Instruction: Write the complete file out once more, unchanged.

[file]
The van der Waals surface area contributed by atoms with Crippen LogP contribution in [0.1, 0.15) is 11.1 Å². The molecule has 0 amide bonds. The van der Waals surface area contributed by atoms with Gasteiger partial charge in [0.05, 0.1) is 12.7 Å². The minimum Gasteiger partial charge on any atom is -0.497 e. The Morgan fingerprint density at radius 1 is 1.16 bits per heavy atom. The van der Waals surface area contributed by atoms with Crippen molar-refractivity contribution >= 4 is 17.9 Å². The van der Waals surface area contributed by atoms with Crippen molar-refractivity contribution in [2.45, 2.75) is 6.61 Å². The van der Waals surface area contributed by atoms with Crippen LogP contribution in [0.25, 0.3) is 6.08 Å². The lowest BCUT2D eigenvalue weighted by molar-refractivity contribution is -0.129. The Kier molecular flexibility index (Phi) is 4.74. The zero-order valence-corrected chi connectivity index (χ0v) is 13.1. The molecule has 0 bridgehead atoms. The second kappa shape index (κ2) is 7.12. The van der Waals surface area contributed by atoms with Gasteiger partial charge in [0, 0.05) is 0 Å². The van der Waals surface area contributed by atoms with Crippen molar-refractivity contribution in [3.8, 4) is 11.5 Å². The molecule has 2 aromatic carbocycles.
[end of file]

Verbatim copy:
The van der Waals surface area contributed by atoms with Crippen LogP contribution in [0.1, 0.15) is 11.1 Å². The molecule has 0 amide bonds. The van der Waals surface area contributed by atoms with Gasteiger partial charge in [0.05, 0.1) is 12.7 Å². The minimum Gasteiger partial charge on any atom is -0.497 e. The Morgan fingerprint density at radius 1 is 1.16 bits per heavy atom. The van der Waals surface area contributed by atoms with Crippen molar-refractivity contribution >= 4 is 17.9 Å². The van der Waals surface area contributed by atoms with Crippen molar-refractivity contribution in [2.45, 2.75) is 6.61 Å². The van der Waals surface area contributed by atoms with Crippen LogP contribution in [0.25, 0.3) is 6.08 Å². The lowest BCUT2D eigenvalue weighted by molar-refractivity contribution is -0.129. The Kier molecular flexibility index (Phi) is 4.74. The zero-order valence-corrected chi connectivity index (χ0v) is 13.1. The molecule has 0 bridgehead atoms. The second kappa shape index (κ2) is 7.12. The van der Waals surface area contributed by atoms with Gasteiger partial charge in [0, 0.05) is 0 Å². The van der Waals surface area contributed by atoms with Crippen molar-refractivity contribution in [3.8, 4) is 11.5 Å². The molecule has 2 aromatic carbocycles.